• playing outside in the backyard – kind of a pain to put them in snowsuits and everything, but worth it for the energy burn off!
  • 30 Day Shred – yes, I made my children do an exercise video with me. They are awesome at pushups and even Sarah lies down and throws her legs up at the abs sections. We’ve been eating a lot of cheese for lunches lately so I figure the kids need some extra workouts!
  • Hannah had Pioneer Girls at church, which is kind of like a cross between Girl Scouts and Awana, from what I understand.
  • Various imagination play
  • Puzzles, dress up, playing store, dolls, trucks, play kitchen, blocks, coloring and other assorted whatnot

If you’ve posted about what you do for little kids, preschool, or something like that please leave me a link in the comments because I really do love reading what other people do and it helps me think of ideas for our own homeschool preschool.

Disclosure: The links above are affiliate links.

14 thoughts on “Pre-preschool: An Example Day

  1. Wow! That's a lot of good reading! 🙂

    I'm impressed that you're motivated to get your kids outside, even on snowy/messy days. That motivates ME!

  2. Anna, I'm not sure what we'll do. I like Ambleside, Sonlight, and some of the classical ideas from The Well Trained Mind. I do like a lot of the points of the Charlotte Mason approach (which Ambleside is modeled on) and am reading CM's original series this year. All that to say, I haven't really decided, but right now we borrow a lot from the Sonlight book lists and Ambleside Year 0.

  3. Out of curiosity, how do you review poems, habits, verses, etc. that you have already learned? Do you have a rotation system for reviewing them? That’s where we currently struggle.

    1. I keep all the memory verses on posters on the wall of the playroom, and several times a week we review them all. We don’t have a set review time for poetry, it’s just something we’ll randomly do every now and then. I can see how as time goes on we’ll need a system though – there comes a point where you have to have some rotation method, I would think. I’m sorry I don’t have any concrete suggestions at this point!

  4. W-w-w-w-w-waaaaaaait. This is all in one day?? If it is, you are totally Wonder Woman. You are so structured and organized! And you spend a lot of your time in direct interaction with your wee ones. I don’t think I even come close. Not that it is a contest, of course. But it is interesting. It makes me want to pay closer attention to my days to see what exactly I’m doing…. My general modus operandi is to fly by the seat of my pants; though having small children has certainly forced me into a more ordered routine, which I actually like.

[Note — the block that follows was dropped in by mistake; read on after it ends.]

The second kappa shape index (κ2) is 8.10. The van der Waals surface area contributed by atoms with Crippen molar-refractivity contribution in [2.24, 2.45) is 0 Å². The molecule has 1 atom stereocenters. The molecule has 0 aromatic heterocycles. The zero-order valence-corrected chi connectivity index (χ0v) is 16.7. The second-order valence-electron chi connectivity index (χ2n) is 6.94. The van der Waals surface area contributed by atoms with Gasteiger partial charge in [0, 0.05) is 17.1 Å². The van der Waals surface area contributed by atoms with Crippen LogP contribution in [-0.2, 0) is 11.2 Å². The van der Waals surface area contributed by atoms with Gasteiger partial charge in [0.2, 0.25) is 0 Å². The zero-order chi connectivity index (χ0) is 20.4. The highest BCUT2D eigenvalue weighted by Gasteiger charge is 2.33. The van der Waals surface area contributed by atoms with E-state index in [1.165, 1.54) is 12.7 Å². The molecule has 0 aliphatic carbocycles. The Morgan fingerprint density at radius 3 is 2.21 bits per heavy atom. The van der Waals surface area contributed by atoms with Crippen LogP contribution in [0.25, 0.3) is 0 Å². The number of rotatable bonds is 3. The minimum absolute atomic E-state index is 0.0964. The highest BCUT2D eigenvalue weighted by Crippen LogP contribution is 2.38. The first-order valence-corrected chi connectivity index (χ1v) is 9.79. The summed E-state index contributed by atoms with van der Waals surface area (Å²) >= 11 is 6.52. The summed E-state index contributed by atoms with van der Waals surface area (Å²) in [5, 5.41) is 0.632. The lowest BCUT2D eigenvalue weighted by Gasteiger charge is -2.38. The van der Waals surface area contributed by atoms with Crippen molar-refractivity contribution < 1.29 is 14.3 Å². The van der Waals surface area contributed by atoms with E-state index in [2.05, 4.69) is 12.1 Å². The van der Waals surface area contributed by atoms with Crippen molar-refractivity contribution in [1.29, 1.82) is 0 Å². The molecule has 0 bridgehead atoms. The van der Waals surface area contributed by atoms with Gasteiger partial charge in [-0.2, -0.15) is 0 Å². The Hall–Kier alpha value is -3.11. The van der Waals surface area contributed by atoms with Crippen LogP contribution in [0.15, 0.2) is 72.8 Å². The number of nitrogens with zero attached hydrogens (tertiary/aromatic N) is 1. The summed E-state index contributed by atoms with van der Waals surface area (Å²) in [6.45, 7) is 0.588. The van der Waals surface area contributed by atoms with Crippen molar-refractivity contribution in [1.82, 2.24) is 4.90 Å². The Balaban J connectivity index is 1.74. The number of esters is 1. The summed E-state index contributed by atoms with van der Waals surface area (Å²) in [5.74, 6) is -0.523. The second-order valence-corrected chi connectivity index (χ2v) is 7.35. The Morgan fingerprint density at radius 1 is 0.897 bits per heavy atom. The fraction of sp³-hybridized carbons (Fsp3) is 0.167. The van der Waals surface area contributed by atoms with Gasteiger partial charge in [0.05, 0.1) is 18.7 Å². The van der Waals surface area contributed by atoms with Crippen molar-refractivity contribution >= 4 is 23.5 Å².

Off-topic, have you ever taken the Meyers-Briggs Personality Type Indicator? My guess is that you’re at NT of some sort. ….am I right?

    1. Yes, that was all one day, but I bet if you compressed it all into one continuous stream it would only comprise about 2 hours of our day. Not every day is like that, but I do try to hit all of my categories most days. It has helped to have things separated by category, and keeping a list helps maintain variety. I bet if you kept a list for a day or two of everything you do it would surprise you how much you do get accomplished, even on the days you feel like you’re not doing much. At least that is how it works for me. When I’m feeling bad about not doing enough, I make a “Have Done” list as I go through a day and it makes me feel better. 🙂

      And yes, I’m an ENTJ – good guess! Apparently that makes me an “Executive Mommy” – I read an article about that four years ago and blogged about it:

      1. Wow, an ENTJ even…I was going to guess that! I have a good friend, who also coincidentally lives in Indiana, who is an ENTJ and you have always reminded me of her. Same arching scope and intellect. She is also VERY into fancy things, like you are. I’m not, LOL, and when we were just out of college, I would marvel at all her fancy handbags and nylons and think, “Huhhhhh?”